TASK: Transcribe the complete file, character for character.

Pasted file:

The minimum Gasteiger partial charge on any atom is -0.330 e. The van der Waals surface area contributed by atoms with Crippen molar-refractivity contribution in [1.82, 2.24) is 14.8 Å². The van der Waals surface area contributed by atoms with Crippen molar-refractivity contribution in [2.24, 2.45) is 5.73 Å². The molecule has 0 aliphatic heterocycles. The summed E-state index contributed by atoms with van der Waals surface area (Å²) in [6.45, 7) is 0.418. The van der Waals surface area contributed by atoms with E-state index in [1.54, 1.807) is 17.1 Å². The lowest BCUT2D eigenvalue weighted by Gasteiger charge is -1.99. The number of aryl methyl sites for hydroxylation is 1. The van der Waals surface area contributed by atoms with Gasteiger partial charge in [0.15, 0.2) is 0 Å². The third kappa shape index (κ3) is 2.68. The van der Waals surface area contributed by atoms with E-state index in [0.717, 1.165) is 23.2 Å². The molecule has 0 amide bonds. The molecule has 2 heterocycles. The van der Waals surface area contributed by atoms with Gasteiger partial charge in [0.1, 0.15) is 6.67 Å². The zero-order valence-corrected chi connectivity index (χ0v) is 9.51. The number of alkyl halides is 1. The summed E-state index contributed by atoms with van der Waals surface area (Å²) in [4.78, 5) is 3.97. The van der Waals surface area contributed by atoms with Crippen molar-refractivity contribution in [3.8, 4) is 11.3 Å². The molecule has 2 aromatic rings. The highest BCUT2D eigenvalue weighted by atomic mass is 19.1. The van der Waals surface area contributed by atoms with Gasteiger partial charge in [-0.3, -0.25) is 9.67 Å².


The minimum Gasteiger partial charge on any atom is -0.330 e. The van der Waals surface area contributed by atoms with Crippen molar-refractivity contribution in [1.82, 2.24) is 14.8 Å². The van der Waals surface area contributed by atoms with Crippen molar-refractivity contribution in [2.24, 2.45) is 5.73 Å². The molecule has 0 aliphatic heterocycles. The summed E-state index contributed by atoms with van der Waals surface area (Å²) in [6.45, 7) is 0.418. The van der Waals surface area contributed by atoms with E-state index in [1.54, 1.807) is 17.1 Å². The lowest BCUT2D eigenvalue weighted by Gasteiger charge is -1.99. The number of aryl methyl sites for hydroxylation is 1. The van der Waals surface area contributed by atoms with Gasteiger partial charge in [0.15, 0.2) is 0 Å². The third kappa shape index (κ3) is 2.68. The van der Waals surface area contributed by atoms with E-state index in [0.717, 1.165) is 23.2 Å². The molecule has 0 amide bonds. The molecule has 2 heterocycles. The van der Waals surface area contributed by atoms with Gasteiger partial charge in [0.1, 0.15) is 6.67 Å². The zero-order valence-corrected chi connectivity index (χ0v) is 9.51. The number of alkyl halides is 1. The summed E-state index contributed by atoms with van der Waals surface area (Å²) in [4.78, 5) is 3.97. The van der Waals surface area contributed by atoms with Crippen molar-refractivity contribution in [3.8, 4) is 11.3 Å². The molecule has 2 aromatic rings. The highest BCUT2D eigenvalue weighted by atomic mass is 19.1. The van der Waals surface area contributed by atoms with Gasteiger partial charge in [-0.3, -0.25) is 9.67 Å².